Novak stated: “Two senior administration officials told me Wilson's wife suggested sending him to Niger to investigate the Italian report. The CIA says its counter-proliferation officials selected Wilson and asked his wife to contact him.... All this was forgotten until reporter Walter Pincus revealed in the Washington Post June 12 that an unnamed retired diplomat had given the CIA a negative report. Not until Wilson went public on July 6, however, did his finding ignite the firestorm.”
 Wilson, The Politics of Truth, p. 445.
 We saw in a recent Sanders Research article, “Killer Political Instincts,” that while Karl Rove was in high school in Utah he was working on the campaign of Republican Senator Wallace Bennett, whose son controlled a public relations firm that employed career intelligence operatives who were hired to re-elect Richard Nixon. The article also mentioned that Rove’s recruiters, the College Republican National Committee, also trained Ralph Reed, Terry Dolan, Roger Stone, Grover Norquist, Lee Atwater, and Jack Abramoff (Tom Delay’s fund-raiser recently indicted for dirty tricks)—indoctrinating them into their future roles in political consulting and mail-order to elect extreme right wing candidates.
 The Chamber of Commerce was a pro-business lobby founded by Skull and Bones member, William Howard Taft in 1911 with a mission to create a “social system based on individual freedom, incentive, initiative, opportunity, and responsibility." Chamber history, according to its website. The quote was attributed to Taft in a press release dated April 22, 2002 and is now the Chamber's Mission Statement.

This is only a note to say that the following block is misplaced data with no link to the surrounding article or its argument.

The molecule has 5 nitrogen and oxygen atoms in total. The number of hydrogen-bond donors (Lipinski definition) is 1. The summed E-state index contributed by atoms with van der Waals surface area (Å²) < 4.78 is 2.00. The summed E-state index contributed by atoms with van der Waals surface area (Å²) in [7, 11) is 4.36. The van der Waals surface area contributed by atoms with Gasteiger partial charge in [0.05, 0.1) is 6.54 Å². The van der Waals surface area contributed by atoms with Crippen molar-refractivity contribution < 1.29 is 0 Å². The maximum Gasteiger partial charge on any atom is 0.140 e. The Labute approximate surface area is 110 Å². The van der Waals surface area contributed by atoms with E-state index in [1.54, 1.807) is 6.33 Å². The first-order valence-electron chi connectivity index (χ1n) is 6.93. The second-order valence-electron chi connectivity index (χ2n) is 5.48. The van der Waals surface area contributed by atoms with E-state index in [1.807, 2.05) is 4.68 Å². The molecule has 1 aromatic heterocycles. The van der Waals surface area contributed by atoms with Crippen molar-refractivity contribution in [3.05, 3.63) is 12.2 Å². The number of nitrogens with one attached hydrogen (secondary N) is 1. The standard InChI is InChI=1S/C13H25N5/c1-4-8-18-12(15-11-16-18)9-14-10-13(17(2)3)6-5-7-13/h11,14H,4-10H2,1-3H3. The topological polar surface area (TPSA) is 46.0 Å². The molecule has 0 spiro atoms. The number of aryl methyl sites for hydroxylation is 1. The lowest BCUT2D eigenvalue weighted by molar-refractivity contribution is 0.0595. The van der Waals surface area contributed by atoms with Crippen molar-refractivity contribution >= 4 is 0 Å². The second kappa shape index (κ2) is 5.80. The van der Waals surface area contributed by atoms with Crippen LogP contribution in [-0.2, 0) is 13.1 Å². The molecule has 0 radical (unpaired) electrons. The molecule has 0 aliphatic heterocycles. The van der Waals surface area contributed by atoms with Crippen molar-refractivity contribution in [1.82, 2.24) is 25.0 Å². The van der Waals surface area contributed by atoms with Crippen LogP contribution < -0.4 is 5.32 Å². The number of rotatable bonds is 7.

Before being named to the Supreme Court by President Nixon, Powell had served on a “Blue Ribbon Defense Panel” chaired by Gilbert W. Fitzhugh, Board Chairman of the Metropolitan Life Insurance Company, which had made recommendations for restructuring military procurement procedures, as well as intelligence resources. Powell’s memo is reminiscent of how Skull and Bones at Yale began in 1832 to take control of every facet of America’s established institutions. See Antony C. Sutton, America’s Secret Establishment (1986).
 Dick Russell, The Man Who Knew Too Much p. 191.
 Time, Oct. 31, 1960.
 Time, Nov. 3, 1967.
 Alfred S. Regnery, Upstream: the ascendance of American conservatism, Volume 2007 (Simon and Schuster, Inc. 2008), p. 50.